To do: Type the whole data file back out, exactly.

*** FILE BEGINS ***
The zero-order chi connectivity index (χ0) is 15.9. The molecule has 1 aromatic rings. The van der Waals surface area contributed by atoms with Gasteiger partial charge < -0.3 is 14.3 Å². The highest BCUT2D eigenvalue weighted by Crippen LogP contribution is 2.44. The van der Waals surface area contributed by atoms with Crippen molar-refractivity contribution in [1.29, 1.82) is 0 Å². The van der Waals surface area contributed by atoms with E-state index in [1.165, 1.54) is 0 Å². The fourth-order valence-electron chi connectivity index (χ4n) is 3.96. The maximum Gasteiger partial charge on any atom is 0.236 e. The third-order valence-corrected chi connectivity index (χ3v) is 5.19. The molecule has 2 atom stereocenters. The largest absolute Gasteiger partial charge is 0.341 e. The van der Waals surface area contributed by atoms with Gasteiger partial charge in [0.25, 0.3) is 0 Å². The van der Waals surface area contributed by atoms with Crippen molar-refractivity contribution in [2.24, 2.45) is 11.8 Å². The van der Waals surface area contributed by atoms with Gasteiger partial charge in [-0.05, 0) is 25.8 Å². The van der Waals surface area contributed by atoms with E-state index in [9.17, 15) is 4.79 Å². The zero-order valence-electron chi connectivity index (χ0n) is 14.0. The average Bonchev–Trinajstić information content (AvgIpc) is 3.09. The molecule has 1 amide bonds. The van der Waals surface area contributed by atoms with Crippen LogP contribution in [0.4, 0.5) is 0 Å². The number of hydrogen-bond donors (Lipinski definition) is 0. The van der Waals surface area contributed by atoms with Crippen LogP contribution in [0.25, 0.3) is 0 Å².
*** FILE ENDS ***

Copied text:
The zero-order chi connectivity index (χ0) is 15.9. The molecule has 1 aromatic rings. The van der Waals surface area contributed by atoms with Gasteiger partial charge < -0.3 is 14.3 Å². The highest BCUT2D eigenvalue weighted by Crippen LogP contribution is 2.44. The van der Waals surface area contributed by atoms with Crippen molar-refractivity contribution in [1.29, 1.82) is 0 Å². The van der Waals surface area contributed by atoms with E-state index in [1.165, 1.54) is 0 Å². The fourth-order valence-electron chi connectivity index (χ4n) is 3.96. The maximum Gasteiger partial charge on any atom is 0.236 e. The third-order valence-corrected chi connectivity index (χ3v) is 5.19. The molecule has 2 atom stereocenters. The largest absolute Gasteiger partial charge is 0.341 e. The van der Waals surface area contributed by atoms with Gasteiger partial charge in [0.25, 0.3) is 0 Å². The van der Waals surface area contributed by atoms with Crippen molar-refractivity contribution in [2.24, 2.45) is 11.8 Å². The van der Waals surface area contributed by atoms with Gasteiger partial charge in [-0.05, 0) is 25.8 Å². The van der Waals surface area contributed by atoms with E-state index in [9.17, 15) is 4.79 Å². The zero-order valence-electron chi connectivity index (χ0n) is 14.0. The average Bonchev–Trinajstić information content (AvgIpc) is 3.09. The molecule has 1 amide bonds. The van der Waals surface area contributed by atoms with Crippen LogP contribution in [0.4, 0.5) is 0 Å². The number of hydrogen-bond donors (Lipinski definition) is 0. The van der Waals surface area contributed by atoms with Crippen LogP contribution in [0.25, 0.3) is 0 Å².